Marga only joined the PNŢCD in 1999, two years before ascending to its leadership. However, party rules prohibited members with less than 5 years in the party from running for party president. During the party's congress, a few candidates resigned in support of Marga and the party's constitution was amended to allow Marga to run. Marga was able to defeat his other conservative opponents with the support of the congress in spite of opposition from the party hierarchy. He was brought in to reform the party and position it to recover from the loses of the December 2000 election. However, his tenure failed to bring in the rapid changes desired and opposition from prominent conservative elements in his party stifled his ideas. He resigned in July 2001.[9]

In 2002, Marga joined the PNŢCD's former coalition partner, the National Liberal Party. At the time, a voice from within the PNL, Mihai Voicu, indicated that this was part of an "internal consolidation" trend, with the National Liberals attracting members from less successful CDR groups and other right-wing or centrist forces.[10]

From May to August 2012, Marga served as Foreign Minister in the government of Victor Ponta.

Published works[edit]

  • Herbert Marcuse. Studiu critic ("Herbert Marcuse. A Critical Study"), Editura Dacia, Cluj-Napoca, 1980, 250 p.
  • Cunoaştere şi sens. Perspective critice asupra pozitivismului ("Cognition and Sense. A Critical Approach of Positivism"), Editura Politică, Bucharest, 1984, 256 p.
  • Acţiune şi raţiune în concepţia lui Jürgen Habermas ("Action and Reason with Jürgen Habermas"), Editura Dacia, Cluj-Napoca, 1985, 306 p.
  • Raţionalitate, comunicare, argumentare ("Rationality, Communication, Argumentation"), Editura Dacia, Cluj-Napoca, 1991, 327 p.
  • Introducere în metodologia şi argumentarea filosofică ("Introduction to Philosophical Methodology and Argumentation"), Editura Dacia, Cluj-Napoca, 1992, 194 p.
  • Philosophy in the Eastern Transition, Editura Apostrof, Cluj-Napoca, 1993, 200 p.; (expanded edition), Editura Apostrof, Cluj-Napoca, 1995, 283 p.
  • Explorări în actualitate ("Explorations into the Present Time"), Editura Apostrof, Cluj-Napoca, 1995, 187 p.
  • Filosofia unificării europene ("The Philosophy of the European Unification"), Editura Apostrof, Cluj-Napoca, 1995, 257 p.; (second edition), Editura Apostrof, Cluj-Napoca, 1997, 392 p.
  • Universitatea în tranziţie ("University in Transition"), Editura Apostrof, Cluj-Napoca, 1996, 209 p.
  • Academic Reform. A Case Study, Cluj University Press, Cluj-Napoca, 1997, 100 p.
  • Reconstrucţia pragmatică a filosofiei ("The Pragmatic Reconstruction of Philosophy"), Polirom, Iaşi, 1998, 193 p.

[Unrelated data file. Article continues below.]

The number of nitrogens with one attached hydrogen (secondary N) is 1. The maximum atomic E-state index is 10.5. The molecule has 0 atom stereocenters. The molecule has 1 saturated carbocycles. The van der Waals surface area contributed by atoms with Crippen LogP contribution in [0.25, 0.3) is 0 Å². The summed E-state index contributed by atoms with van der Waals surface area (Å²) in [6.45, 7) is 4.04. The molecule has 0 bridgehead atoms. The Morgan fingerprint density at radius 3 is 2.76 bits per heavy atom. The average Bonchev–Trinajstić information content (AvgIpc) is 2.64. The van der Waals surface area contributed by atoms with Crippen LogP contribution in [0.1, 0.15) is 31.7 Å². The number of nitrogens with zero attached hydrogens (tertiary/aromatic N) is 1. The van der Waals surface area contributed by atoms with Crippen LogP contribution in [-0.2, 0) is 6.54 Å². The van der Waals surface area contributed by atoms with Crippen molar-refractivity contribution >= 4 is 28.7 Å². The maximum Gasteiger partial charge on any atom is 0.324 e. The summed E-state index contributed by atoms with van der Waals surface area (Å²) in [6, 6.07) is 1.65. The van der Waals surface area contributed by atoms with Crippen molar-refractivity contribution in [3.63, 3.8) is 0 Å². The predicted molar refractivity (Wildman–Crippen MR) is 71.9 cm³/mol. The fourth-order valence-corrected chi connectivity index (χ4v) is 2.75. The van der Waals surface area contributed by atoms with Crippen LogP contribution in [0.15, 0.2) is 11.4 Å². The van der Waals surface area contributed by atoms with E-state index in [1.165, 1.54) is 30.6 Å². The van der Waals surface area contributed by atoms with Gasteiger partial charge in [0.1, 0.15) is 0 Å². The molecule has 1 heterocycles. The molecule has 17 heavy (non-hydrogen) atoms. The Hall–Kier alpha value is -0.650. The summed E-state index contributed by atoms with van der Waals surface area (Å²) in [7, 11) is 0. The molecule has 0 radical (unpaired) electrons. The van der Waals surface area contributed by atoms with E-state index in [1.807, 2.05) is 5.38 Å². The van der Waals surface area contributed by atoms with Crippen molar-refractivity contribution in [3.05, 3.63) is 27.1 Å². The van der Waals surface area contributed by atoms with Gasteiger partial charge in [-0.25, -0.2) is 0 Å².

• Educaţia în tranziţie ("Education in Transition"), Editura Dacia, Cluj-Napoca, 1999, 126 p.
  • Relativismul şi consecinţele sale ("Relativism and Its Consequences"), Editura Studiilor Europene, Cluj-Napoca, 1999, 200 p.
  • Anii reformei: 1997-2000 ("The Years of Reform: 1997-2000"), Editura Studiilor Europene, Cluj-Napoca, 2001, 200 p.
  • University Reform Today, Cluj University Press, Cluj-Napoca, 2001, 214 p.
  • Bildung und Modernisierung ("Education and Modernization"), Cluj University Press, Cluj-Napoca, 2001, 206 p.
  • Introducere în filosofia contemporană ("Introduction to Contemporary Philosophy"), Polirom, Iaşi, 2002, 560 p.
  • Ieşirea din trecut (documente şi reflecţii) ("Path out of the Past. Documents and Reflections"), Editura Alma Mater, Cluj-Napoca, 2002, 264 p.
  • Filosofia lui Habermas ("The Philosophy of Habermas"), Polirom, Iaşi, 2006, 520 p.
  • Diagnoze - Articole şi eseuri ("Diagnoses - Articles and Essays"), Editura Eikon, Cluj-Napoca, 2008, 550 p.
  • Dialoguri cu David Ward, HeNoi Paul, Roland Lohkamp, Michel Grimaldi, E.S. Zenon Cardinal Grocholewski, Hans Gert Pöttering, E.S. Christoph Cardinal Schönborn, Î.P.S. Bartolomeu Anania, Robert S. Wistrich, Gianfranco Ghirlanda, Édith Cresson, Hans Küng, René-Samuel Sirat, Gianni Vattimo, Cluj University Press, Cluj, 2008
  • Philosophia et Theologia Hodie, Editura Fundaţiei pentru Studii Europene, Cluj, 2008
  • La Sortie du Relativisme, Editura Limes, Cluj, 2008
  • Philosophie der europäischen Einigung, Cluj University Press, Cluj, 2009
  • Fraţii mai mari. Intâlniri cu iudaismul (The Older brothers. Encounters with Judaism), Editura Hasefer, Bucharest, 2009
  • Absolutul astăzi. Teologia and filosofia lui Joseph Ratzinger (Absolute today. Joseph Ratzinger's theology and philosophy), Editura Eikon, Cluj, 2010